As per a special request from our gracious host, the Koz, I am writing koz-hawaii readers on how I prepare for a channel swim.
It’s possible that you are considering swimming a channel. Maybe you googled up this article hoping for some tips and tricks on how to prepare for your journey. In that event, I should let you know that context, and self-assessment is everything. Who you are, where you are, and who is supporting you, should really govern the starting point of your training.
I am a thirty-eight year old male lifetime swimmer. Ironically I learned how to swim in the middle of the Arabian Penninsula. I was a hyper-active six year old who wasn’t any good at soccer. I started swimming “age-group” within the walls of a US government military-residential compound. Fast forward twelve years, I was a distance butterflier for the Penn State University swim team.
After I stopped swimming for the University, I was mentally over it. I vowed I would never swim again, maybe not even get wet. Fast Forward ten years. I am fifty pounds heavier, and three years into starting an electronics manufacturing business. The stress of being a newlywed small business owner is magnified by the disgust I have in my physical condition.
I got back into Masters swimming about 1998, I started swimming about 2,500 meters once or twice a week. Since then I’ve been swimming with Masters swimming groups, working up the yardage, consistency and workout frequency each year. Currently my pool yards are 4k three times a week.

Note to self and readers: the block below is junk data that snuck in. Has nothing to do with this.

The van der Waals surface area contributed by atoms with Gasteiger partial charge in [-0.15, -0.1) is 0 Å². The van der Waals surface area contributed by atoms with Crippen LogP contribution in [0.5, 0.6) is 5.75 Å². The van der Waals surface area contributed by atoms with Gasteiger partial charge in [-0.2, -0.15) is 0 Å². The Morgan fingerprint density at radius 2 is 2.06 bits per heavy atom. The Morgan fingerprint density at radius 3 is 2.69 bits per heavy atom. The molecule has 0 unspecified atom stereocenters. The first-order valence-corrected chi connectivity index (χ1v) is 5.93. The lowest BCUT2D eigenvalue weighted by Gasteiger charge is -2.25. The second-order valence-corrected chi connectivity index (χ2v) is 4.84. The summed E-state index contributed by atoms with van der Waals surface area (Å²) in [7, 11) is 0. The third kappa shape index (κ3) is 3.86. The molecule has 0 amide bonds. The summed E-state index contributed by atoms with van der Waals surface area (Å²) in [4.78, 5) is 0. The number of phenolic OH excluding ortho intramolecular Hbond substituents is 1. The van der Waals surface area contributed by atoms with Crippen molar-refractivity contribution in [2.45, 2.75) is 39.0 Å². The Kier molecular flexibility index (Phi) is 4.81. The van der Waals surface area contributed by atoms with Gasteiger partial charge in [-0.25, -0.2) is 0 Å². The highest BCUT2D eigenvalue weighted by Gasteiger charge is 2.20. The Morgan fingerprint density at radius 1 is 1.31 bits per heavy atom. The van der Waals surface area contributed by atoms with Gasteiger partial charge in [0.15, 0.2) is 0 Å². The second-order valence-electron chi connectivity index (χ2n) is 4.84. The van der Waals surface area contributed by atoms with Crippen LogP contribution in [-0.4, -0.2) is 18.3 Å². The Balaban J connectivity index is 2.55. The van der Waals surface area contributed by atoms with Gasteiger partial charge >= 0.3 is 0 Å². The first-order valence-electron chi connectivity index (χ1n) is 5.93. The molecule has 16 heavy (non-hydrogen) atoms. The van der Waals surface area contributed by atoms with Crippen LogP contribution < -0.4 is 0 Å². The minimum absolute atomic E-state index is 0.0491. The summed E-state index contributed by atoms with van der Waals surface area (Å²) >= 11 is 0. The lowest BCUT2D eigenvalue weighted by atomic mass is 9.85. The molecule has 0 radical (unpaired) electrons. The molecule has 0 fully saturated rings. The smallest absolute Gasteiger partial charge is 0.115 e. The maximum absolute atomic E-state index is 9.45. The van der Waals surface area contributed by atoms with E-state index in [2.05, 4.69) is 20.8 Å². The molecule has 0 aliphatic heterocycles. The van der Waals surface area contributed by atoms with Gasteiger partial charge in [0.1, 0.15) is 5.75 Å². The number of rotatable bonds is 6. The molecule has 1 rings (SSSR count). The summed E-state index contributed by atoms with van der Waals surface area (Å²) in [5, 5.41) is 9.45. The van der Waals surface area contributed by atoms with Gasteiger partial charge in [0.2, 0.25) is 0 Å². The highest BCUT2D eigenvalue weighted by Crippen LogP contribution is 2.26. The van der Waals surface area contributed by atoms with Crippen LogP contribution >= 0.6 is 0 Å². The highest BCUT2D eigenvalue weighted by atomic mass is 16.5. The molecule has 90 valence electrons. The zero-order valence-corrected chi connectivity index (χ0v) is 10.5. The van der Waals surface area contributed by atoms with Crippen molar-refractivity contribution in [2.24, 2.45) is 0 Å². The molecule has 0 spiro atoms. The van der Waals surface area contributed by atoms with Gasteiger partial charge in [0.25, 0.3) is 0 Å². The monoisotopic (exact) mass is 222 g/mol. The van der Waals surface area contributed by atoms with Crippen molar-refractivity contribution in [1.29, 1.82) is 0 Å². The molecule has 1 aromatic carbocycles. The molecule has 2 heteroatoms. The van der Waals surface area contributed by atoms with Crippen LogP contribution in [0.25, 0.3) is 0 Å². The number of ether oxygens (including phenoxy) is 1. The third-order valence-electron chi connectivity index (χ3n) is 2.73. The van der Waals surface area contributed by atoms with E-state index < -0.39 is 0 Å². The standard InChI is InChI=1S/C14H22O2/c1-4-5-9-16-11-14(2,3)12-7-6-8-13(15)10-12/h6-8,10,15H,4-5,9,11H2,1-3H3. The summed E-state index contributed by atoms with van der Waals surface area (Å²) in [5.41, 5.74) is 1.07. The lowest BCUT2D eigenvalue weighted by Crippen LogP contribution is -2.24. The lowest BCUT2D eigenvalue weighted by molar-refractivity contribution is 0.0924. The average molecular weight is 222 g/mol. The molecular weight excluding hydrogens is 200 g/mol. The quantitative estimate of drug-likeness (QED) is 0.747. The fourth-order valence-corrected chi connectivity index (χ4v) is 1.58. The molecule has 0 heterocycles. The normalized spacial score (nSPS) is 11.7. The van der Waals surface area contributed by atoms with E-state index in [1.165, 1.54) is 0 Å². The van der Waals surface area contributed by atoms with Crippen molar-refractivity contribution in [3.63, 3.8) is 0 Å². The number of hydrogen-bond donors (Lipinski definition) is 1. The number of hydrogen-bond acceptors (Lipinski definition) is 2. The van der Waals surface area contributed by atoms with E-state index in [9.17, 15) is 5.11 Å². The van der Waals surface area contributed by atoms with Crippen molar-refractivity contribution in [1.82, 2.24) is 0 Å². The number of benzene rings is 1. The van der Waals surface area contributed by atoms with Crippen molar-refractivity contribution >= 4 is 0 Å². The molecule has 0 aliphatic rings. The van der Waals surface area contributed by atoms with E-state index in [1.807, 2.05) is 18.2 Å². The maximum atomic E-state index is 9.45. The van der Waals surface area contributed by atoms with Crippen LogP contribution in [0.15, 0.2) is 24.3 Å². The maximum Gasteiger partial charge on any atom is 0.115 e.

Currently, I swim for University of Hawaii Masters swimming team. Masters Hawaii swimming, more than any other group I’ve seen in the nation, is a group of “soul-swimmers”. People who swim for all the right reasons: personal challenge, peaceful solitude, and an appreciation of vast blue ocean water and the abundant life it nurtures. I fit in well with this group. I swim to keep my sanity, to deal with life, and to do something that is actually worth doing.
I haven’t swum a single race in a pool since I left Penn State. I deam that pointless. I have found that true accomplishment in swimming is leaving one body of land, swimming across the blue alien divide and arriving on the other side. Sometimes, laughing, sometimes crawling up the beach.
It always ends the same way, I get out of the water turn around look back and point at the horizon where I started. Mentally, I think my middle finger is extended. Swimming respectfully, but arriving defiantly. Accomplishment so great, sometimes you can’t see across it, even with nothing in the way. THAT is living! That, is being alive.